There is a wildlife management area located just north of where I live. Each year thousands of tundra swans, snow geese and other waterfowl gather on the man-made lake there to await the perfect time for their journey north. I just checked. 70,000 snow geese were counted today. (How do they make those counts?) More are expected tomorrow. They come every February, congregate on the lake and eat the leftover corn from surrounding fields. One day in late March, one of the geese sounds the call, and they are all gone. Woosh! Like that! Off to their breeding grounds in the tundra. I tested the KEYHOLE Hands-Free Carry System for Cameras and Binoculars by Backcountry Solutions to view the snow geese and ducks at the lake and surrounding ponds.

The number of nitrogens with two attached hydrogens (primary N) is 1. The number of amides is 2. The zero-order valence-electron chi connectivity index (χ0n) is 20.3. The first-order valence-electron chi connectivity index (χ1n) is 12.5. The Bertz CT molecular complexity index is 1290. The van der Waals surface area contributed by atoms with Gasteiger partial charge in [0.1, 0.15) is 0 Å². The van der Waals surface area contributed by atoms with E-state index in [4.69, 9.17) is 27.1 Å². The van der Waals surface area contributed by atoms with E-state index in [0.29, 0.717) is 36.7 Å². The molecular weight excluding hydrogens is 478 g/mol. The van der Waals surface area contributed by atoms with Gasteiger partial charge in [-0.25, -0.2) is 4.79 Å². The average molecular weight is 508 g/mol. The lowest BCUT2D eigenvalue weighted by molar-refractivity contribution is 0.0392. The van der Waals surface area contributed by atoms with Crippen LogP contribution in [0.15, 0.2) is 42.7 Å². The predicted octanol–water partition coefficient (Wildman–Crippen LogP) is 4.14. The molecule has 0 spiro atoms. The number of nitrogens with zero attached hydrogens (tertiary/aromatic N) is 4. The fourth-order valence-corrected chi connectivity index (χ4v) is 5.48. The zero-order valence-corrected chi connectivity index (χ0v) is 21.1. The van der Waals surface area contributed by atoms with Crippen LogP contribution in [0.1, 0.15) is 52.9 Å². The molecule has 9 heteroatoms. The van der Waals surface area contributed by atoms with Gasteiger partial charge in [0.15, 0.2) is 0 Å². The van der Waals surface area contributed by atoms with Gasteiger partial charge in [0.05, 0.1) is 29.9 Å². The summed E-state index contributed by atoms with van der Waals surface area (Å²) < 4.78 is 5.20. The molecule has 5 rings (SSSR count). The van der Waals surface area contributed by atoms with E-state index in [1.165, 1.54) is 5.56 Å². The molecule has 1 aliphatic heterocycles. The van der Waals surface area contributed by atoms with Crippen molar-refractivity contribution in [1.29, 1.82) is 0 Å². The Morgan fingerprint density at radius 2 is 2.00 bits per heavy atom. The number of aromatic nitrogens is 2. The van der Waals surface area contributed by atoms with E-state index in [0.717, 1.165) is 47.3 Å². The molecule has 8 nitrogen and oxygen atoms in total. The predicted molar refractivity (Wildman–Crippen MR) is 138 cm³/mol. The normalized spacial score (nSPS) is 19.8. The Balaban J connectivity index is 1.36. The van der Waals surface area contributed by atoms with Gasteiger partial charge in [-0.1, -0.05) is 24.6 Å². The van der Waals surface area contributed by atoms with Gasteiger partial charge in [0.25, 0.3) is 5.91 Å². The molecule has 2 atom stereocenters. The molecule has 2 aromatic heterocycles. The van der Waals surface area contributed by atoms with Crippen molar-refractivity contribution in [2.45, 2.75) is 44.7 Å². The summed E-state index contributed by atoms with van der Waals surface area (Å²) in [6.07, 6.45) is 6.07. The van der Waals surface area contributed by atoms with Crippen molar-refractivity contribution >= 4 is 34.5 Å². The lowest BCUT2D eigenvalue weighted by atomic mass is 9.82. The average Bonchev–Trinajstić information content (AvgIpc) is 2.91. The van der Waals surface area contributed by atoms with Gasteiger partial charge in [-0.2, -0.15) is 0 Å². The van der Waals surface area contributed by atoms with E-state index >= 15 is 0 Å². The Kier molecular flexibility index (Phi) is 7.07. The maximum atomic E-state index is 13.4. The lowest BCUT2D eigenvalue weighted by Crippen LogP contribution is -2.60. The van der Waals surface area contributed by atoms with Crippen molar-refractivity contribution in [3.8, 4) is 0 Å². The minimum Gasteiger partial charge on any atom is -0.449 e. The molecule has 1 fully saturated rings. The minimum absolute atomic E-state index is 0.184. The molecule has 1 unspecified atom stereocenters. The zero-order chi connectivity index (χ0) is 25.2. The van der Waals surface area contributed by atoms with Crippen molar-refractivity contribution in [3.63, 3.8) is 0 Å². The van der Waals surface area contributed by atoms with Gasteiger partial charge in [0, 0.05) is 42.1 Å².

The The KEYHOLE Hands-Free Carry System for Cameras and Binoculars by Backcountry Solutions was tested by the reviewer while driving and hiking. It was found to be comfortable and allowed easy, quick access to the binoculars. To read the review, please go here.

The KEYHOLE Hands-Free Carry System for Cameras and Binoculars by Backcountry Solutions

The KEYHOLE Hands-Free Carry System for Cameras and Binoculars by Backcountry Solutions